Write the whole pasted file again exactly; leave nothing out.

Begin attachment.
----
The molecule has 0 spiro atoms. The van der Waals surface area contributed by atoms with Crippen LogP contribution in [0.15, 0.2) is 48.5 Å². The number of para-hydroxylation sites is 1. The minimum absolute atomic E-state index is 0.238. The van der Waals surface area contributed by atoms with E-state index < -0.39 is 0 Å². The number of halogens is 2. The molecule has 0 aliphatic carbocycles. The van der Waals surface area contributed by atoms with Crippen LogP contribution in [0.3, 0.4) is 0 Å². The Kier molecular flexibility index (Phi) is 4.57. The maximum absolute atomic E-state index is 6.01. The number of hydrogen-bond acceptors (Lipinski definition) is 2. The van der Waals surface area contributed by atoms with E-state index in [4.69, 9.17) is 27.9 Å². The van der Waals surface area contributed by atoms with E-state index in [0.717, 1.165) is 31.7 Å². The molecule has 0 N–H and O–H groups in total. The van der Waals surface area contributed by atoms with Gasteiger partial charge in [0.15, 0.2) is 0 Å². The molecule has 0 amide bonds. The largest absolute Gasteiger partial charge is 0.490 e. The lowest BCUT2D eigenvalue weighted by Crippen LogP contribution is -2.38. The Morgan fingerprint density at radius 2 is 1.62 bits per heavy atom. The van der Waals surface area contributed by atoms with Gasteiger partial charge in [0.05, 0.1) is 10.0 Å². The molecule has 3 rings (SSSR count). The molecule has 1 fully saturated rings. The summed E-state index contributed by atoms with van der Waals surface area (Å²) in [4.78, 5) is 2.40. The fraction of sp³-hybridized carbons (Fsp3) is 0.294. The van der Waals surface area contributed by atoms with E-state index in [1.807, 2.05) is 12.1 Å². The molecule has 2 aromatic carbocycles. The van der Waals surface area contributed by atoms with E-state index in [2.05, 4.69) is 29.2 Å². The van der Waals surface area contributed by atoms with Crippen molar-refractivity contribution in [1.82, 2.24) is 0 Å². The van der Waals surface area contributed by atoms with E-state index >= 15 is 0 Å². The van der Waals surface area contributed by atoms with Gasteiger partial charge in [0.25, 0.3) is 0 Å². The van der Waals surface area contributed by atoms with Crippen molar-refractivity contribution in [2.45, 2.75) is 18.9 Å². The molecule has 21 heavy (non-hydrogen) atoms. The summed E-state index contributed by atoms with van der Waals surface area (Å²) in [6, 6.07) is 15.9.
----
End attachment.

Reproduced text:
The molecule has 0 spiro atoms. The van der Waals surface area contributed by atoms with Crippen LogP contribution in [0.15, 0.2) is 48.5 Å². The number of para-hydroxylation sites is 1. The minimum absolute atomic E-state index is 0.238. The van der Waals surface area contributed by atoms with E-state index < -0.39 is 0 Å². The number of halogens is 2. The molecule has 0 aliphatic carbocycles. The van der Waals surface area contributed by atoms with Crippen LogP contribution in [0.3, 0.4) is 0 Å². The Kier molecular flexibility index (Phi) is 4.57. The maximum absolute atomic E-state index is 6.01. The number of hydrogen-bond acceptors (Lipinski definition) is 2. The van der Waals surface area contributed by atoms with E-state index in [4.69, 9.17) is 27.9 Å². The van der Waals surface area contributed by atoms with E-state index in [0.717, 1.165) is 31.7 Å². The molecule has 0 N–H and O–H groups in total. The van der Waals surface area contributed by atoms with Gasteiger partial charge in [0.15, 0.2) is 0 Å². The molecule has 0 amide bonds. The largest absolute Gasteiger partial charge is 0.490 e. The lowest BCUT2D eigenvalue weighted by Crippen LogP contribution is -2.38. The Morgan fingerprint density at radius 2 is 1.62 bits per heavy atom. The van der Waals surface area contributed by atoms with Gasteiger partial charge in [0.05, 0.1) is 10.0 Å². The molecule has 3 rings (SSSR count). The molecule has 1 fully saturated rings. The summed E-state index contributed by atoms with van der Waals surface area (Å²) in [4.78, 5) is 2.40. The fraction of sp³-hybridized carbons (Fsp3) is 0.294. The van der Waals surface area contributed by atoms with E-state index in [1.807, 2.05) is 12.1 Å². The molecule has 2 aromatic carbocycles. The van der Waals surface area contributed by atoms with E-state index in [2.05, 4.69) is 29.2 Å². The van der Waals surface area contributed by atoms with Crippen molar-refractivity contribution in [1.82, 2.24) is 0 Å². The van der Waals surface area contributed by atoms with E-state index >= 15 is 0 Å². The van der Waals surface area contributed by atoms with Gasteiger partial charge in [0.25, 0.3) is 0 Å². The van der Waals surface area contributed by atoms with Crippen molar-refractivity contribution in [2.45, 2.75) is 18.9 Å². The molecule has 21 heavy (non-hydrogen) atoms. The summed E-state index contributed by atoms with van der Waals surface area (Å²) in [6, 6.07) is 15.9.